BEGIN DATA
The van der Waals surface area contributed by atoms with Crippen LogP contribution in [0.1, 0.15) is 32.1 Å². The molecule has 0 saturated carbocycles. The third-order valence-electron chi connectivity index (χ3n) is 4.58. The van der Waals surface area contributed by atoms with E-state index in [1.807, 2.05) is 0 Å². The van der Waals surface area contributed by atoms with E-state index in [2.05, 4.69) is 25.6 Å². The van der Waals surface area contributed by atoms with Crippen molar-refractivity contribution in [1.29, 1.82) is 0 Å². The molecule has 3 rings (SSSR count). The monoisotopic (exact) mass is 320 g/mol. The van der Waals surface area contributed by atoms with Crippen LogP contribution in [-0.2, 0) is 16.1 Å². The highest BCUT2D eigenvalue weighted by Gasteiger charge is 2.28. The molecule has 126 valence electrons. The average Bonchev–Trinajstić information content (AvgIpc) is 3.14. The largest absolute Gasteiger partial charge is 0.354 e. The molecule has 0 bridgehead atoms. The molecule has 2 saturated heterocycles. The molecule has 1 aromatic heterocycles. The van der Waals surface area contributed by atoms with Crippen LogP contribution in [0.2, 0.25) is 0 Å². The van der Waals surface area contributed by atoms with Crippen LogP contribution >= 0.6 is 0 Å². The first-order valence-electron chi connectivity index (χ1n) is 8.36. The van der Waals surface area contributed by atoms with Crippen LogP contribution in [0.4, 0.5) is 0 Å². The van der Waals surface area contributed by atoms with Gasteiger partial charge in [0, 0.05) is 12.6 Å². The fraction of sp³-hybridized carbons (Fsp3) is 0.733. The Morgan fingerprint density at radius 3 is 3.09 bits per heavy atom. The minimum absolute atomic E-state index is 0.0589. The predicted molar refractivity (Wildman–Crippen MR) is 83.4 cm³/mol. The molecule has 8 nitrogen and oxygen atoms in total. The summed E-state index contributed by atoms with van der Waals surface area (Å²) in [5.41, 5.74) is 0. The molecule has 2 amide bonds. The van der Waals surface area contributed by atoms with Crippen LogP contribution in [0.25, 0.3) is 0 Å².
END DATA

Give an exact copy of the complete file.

The van der Waals surface area contributed by atoms with Crippen LogP contribution in [0.1, 0.15) is 32.1 Å². The molecule has 0 saturated carbocycles. The third-order valence-electron chi connectivity index (χ3n) is 4.58. The van der Waals surface area contributed by atoms with E-state index in [1.807, 2.05) is 0 Å². The van der Waals surface area contributed by atoms with E-state index in [2.05, 4.69) is 25.6 Å². The van der Waals surface area contributed by atoms with Crippen molar-refractivity contribution in [1.29, 1.82) is 0 Å². The molecule has 3 rings (SSSR count). The monoisotopic (exact) mass is 320 g/mol. The van der Waals surface area contributed by atoms with Crippen LogP contribution in [-0.2, 0) is 16.1 Å². The highest BCUT2D eigenvalue weighted by Gasteiger charge is 2.28. The molecule has 126 valence electrons. The average Bonchev–Trinajstić information content (AvgIpc) is 3.14. The largest absolute Gasteiger partial charge is 0.354 e. The molecule has 0 bridgehead atoms. The molecule has 2 saturated heterocycles. The molecule has 1 aromatic heterocycles. The van der Waals surface area contributed by atoms with Crippen LogP contribution in [0.2, 0.25) is 0 Å². The van der Waals surface area contributed by atoms with Crippen LogP contribution >= 0.6 is 0 Å². The first-order valence-electron chi connectivity index (χ1n) is 8.36. The van der Waals surface area contributed by atoms with Crippen LogP contribution in [0.4, 0.5) is 0 Å². The van der Waals surface area contributed by atoms with Gasteiger partial charge in [0, 0.05) is 12.6 Å². The fraction of sp³-hybridized carbons (Fsp3) is 0.733. The Morgan fingerprint density at radius 3 is 3.09 bits per heavy atom. The minimum absolute atomic E-state index is 0.0589. The predicted molar refractivity (Wildman–Crippen MR) is 83.4 cm³/mol. The molecule has 8 nitrogen and oxygen atoms in total. The summed E-state index contributed by atoms with van der Waals surface area (Å²) in [5.41, 5.74) is 0. The molecule has 2 amide bonds. The van der Waals surface area contributed by atoms with Crippen LogP contribution in [0.25, 0.3) is 0 Å².